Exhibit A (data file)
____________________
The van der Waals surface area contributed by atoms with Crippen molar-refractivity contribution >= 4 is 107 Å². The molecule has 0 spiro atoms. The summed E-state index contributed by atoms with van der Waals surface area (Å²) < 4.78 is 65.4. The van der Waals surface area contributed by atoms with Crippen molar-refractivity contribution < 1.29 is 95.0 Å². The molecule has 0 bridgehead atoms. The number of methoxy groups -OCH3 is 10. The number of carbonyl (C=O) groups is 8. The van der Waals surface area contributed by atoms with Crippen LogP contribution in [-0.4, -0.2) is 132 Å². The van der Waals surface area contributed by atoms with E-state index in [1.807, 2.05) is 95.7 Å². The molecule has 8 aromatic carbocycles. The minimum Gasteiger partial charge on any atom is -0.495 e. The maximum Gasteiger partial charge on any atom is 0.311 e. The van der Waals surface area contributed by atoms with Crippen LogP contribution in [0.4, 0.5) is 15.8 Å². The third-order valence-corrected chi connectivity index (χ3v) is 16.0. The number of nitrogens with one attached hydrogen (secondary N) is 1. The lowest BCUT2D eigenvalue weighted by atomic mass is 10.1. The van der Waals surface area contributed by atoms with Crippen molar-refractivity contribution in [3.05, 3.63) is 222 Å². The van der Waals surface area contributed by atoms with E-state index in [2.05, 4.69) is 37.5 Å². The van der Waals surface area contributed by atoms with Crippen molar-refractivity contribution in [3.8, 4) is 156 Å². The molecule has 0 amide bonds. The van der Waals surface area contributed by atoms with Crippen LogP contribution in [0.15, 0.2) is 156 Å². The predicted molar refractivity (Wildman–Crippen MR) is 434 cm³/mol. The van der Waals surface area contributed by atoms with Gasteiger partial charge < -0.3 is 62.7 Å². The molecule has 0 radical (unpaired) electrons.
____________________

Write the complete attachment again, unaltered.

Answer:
The van der Waals surface area contributed by atoms with Crippen molar-refractivity contribution >= 4 is 107 Å². The molecule has 0 spiro atoms. The summed E-state index contributed by atoms with van der Waals surface area (Å²) < 4.78 is 65.4. The van der Waals surface area contributed by atoms with Crippen molar-refractivity contribution < 1.29 is 95.0 Å². The molecule has 0 bridgehead atoms. The number of methoxy groups -OCH3 is 10. The number of carbonyl (C=O) groups is 8. The van der Waals surface area contributed by atoms with Crippen LogP contribution in [-0.4, -0.2) is 132 Å². The van der Waals surface area contributed by atoms with E-state index in [1.807, 2.05) is 95.7 Å². The molecule has 8 aromatic carbocycles. The minimum Gasteiger partial charge on any atom is -0.495 e. The maximum Gasteiger partial charge on any atom is 0.311 e. The van der Waals surface area contributed by atoms with Crippen LogP contribution in [0.4, 0.5) is 15.8 Å². The third-order valence-corrected chi connectivity index (χ3v) is 16.0. The number of nitrogens with one attached hydrogen (secondary N) is 1. The lowest BCUT2D eigenvalue weighted by atomic mass is 10.1. The van der Waals surface area contributed by atoms with Crippen molar-refractivity contribution in [3.05, 3.63) is 222 Å². The van der Waals surface area contributed by atoms with E-state index in [2.05, 4.69) is 37.5 Å². The van der Waals surface area contributed by atoms with Crippen molar-refractivity contribution in [3.8, 4) is 156 Å². The molecule has 0 amide bonds. The van der Waals surface area contributed by atoms with Crippen LogP contribution in [0.15, 0.2) is 156 Å². The predicted molar refractivity (Wildman–Crippen MR) is 434 cm³/mol. The van der Waals surface area contributed by atoms with Gasteiger partial charge < -0.3 is 62.7 Å². The molecule has 0 radical (unpaired) electrons.